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Working moms are the stars in 'My Hollywood'

MY HOLLYWOOD, by Mona Simpson. Alfred A. Knopf, 384 pp., $26.95.

The Hollywood so devastatingly rendered in Mona Simpson's new novel is a different universe from the world-famous wellspring of movie magic. Its dramas and comedies play out behind the scenes, and the roles are filled almost exclusively by women and children. Men accept walk-on parts, though their subtle influence is always present. There are important deals to be made, contracts to be honored.

But if you are Simpson's protagonists, you dream of testing these limits imposed by gender, age, family, race, money, culture and social status, elements that shape us, whether we want them to or not.

The author of four novels - the last, "Off Keck Road," was published 10 years ago - Simpson has long probed the ties of family, particularly the bonds between mothers and daughters, starting with "Anywhere but Here," her debut. In the alternately satirical and poignant "My Hollywood," she continues her ruthless examination.

Simpson's premise is that contemporary life places an unfair burden on working mothers, and her Hollywood could be almost any upper-

middle-class suburb. Two women form the backbone of her story.

The anxious Claire, a composer and wife of busy sitcom writer Paul, is uncharmed by the daily grind of parenting her son, William. To be fair, William is what my grandmother would have called "a handful and then some." But Claire may have been chronically unhappy anyway. She longs only for time to write music in solitude and can't understand how she missed the "great open secret - the bargain" that other women seem to know instinctively. "Together they would make a family. The women would raise children; the men would go out into the world and provide money. Why did that contract do so little for me?"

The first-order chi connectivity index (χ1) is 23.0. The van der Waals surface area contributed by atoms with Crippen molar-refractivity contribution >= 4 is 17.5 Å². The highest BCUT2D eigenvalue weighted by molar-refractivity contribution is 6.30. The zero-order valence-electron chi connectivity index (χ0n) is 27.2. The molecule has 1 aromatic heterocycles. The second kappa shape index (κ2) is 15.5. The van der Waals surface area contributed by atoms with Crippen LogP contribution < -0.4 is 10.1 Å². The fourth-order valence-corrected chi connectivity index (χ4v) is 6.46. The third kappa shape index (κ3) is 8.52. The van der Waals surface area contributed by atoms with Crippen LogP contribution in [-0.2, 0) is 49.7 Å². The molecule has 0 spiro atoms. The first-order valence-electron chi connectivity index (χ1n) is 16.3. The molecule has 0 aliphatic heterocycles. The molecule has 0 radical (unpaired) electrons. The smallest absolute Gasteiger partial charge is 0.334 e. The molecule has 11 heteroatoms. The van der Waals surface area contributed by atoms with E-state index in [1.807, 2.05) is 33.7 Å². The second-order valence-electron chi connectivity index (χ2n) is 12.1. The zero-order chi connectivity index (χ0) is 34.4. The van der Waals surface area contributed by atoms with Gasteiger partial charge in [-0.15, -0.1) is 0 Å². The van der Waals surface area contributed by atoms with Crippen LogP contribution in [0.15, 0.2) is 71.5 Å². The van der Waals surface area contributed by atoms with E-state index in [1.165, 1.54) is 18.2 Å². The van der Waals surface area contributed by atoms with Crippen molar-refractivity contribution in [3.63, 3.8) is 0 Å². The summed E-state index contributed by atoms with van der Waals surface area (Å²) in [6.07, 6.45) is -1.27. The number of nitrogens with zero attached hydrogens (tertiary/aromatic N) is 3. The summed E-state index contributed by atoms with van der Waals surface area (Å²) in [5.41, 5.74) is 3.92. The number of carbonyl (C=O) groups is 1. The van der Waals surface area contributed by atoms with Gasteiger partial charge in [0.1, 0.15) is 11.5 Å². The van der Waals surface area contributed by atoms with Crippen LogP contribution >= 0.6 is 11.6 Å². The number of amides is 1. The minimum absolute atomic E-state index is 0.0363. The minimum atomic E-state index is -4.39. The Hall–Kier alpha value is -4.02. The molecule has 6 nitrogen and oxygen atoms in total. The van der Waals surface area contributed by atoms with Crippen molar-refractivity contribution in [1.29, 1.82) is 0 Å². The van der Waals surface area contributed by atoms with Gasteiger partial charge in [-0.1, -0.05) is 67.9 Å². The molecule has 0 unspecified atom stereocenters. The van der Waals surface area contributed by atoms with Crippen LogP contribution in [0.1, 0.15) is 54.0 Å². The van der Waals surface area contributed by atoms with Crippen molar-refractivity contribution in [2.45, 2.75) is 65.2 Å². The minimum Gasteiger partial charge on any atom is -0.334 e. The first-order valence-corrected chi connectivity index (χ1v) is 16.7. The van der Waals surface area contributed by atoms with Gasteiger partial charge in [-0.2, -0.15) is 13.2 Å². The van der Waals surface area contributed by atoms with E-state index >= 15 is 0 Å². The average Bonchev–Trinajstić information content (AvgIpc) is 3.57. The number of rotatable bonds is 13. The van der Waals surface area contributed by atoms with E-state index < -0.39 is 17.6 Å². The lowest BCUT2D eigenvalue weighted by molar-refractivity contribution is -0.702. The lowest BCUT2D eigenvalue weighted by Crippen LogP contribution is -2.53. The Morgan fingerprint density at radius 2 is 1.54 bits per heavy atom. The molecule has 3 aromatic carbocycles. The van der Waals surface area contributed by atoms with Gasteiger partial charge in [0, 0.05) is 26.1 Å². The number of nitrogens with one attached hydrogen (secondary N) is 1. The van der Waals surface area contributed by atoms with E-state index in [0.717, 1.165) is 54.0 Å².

The other half of "My Hollywood" belongs to Lola, Claire's Filipina nanny, who takes over William's care five days a week. Lana Turner they discovered at a drugstore counter, "me on a bench for the Wilshire bus," she muses. While Claire toils over her music for love, Lola believes she is more practical. "Me, I work for money," she says, explaining she only left her husband and almost-grown children to pay for her kids' college tuitions.

There's a delightful, ironic upstairs-downstairs tone to much of "My Hollywood," with each side clueless about the other. The wealthy mothers fret over preschools and hide secret cameras in teddy bears to spy on the nannies. The nannies compare notes (and paychecks) and gather intelligence on their employers through what Lola calls "The Book of Ruth," a long record in which generations of nannies have written advice on "How to Work for the White."

There is plenty of humor to be found in such cultural misunderstandings, but Simpson also reveals the casual prejudices that define the tricky relationship between employers and employees. "You can have her as long as you want," Paul tells a

friend begging for Lola's

help and expertise, dismissing her as if she were indentured. Lola may be practical, but she is not immune to insult: "This permission pushes me down from the head." Children grow; alliances form and break. Marriages crumble. Claire wrestles with the ongoing problem of her unstable mother. Lola discovers she can't bear to take a better-paying job because she'd have to leave William. "So Lola is romantic after all," she muses wryly. "I am the one who gave up the big bucks for love."

Yes, love peeks out sometimes in "My Hollywood" in the most unexpected places. It's what keeps our worlds - Claire's, Lola's, yours, mine - turning.

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